The Lime Twig

The Lime Twig



The Pequod Review:

The Lime Twig is more style than substance — a mediocre narrative written in extraordinary prose — but John Hawkes's style works well enough. The plot is something of a British version of a Jim Thompson crime novel, as a lower-class English couple’s ennui leads them to steal a race horse and commit various other crimes. Like Thompson’s books, The Lime Twig has a strong sense of place (in this case, postwar Britain), with the surreal and nightmarish set against the familiar:

It is dark in Highland Green, dark in this public stable which lies so close to the tanks and towers of the gasworks that a man, if he wished, might call out to the old watchman there. Dark at 3 A.M. and quiet; no one tends the stables at night and only a few spiritless horses for hire are drowsing in a few of the endless stalls. Hardly used now, dead at night, with stray dogs and little starved birds making use of the stalls, and weeds choking the yard. Refuse fills the well, there is a dry petrol pump near a loft building intended for hay.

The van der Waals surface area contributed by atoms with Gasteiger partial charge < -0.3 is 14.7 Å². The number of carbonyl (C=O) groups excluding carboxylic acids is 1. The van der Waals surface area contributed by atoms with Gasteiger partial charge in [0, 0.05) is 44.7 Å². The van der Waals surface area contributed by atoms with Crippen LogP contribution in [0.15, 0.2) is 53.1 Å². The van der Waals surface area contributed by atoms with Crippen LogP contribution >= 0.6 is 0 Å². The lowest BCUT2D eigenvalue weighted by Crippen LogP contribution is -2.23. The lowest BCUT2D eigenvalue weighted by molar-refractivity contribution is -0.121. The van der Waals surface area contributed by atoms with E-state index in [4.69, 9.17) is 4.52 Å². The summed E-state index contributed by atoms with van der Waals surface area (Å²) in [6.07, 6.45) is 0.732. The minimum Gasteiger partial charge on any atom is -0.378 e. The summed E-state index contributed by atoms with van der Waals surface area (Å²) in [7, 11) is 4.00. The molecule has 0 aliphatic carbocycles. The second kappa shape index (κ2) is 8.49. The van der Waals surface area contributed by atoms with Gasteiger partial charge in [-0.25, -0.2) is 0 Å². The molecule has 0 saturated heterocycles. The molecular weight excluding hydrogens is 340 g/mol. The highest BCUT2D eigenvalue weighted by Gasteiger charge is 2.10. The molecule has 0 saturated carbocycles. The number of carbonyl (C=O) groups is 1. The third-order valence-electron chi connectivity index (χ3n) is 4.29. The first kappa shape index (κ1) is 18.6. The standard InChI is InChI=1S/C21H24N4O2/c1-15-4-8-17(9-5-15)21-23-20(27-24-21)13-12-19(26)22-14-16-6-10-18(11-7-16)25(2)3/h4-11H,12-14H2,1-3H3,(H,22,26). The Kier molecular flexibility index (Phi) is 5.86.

And this is a masterpiece of noir imagery:

His throat was womanly white and fiercely slit and the blood poured out. It was coming down over the collar bone, and above the wound the face was drained and slick with its covering of steam. One hand clutched the belly as if they had attacked him there and not in the neck at all.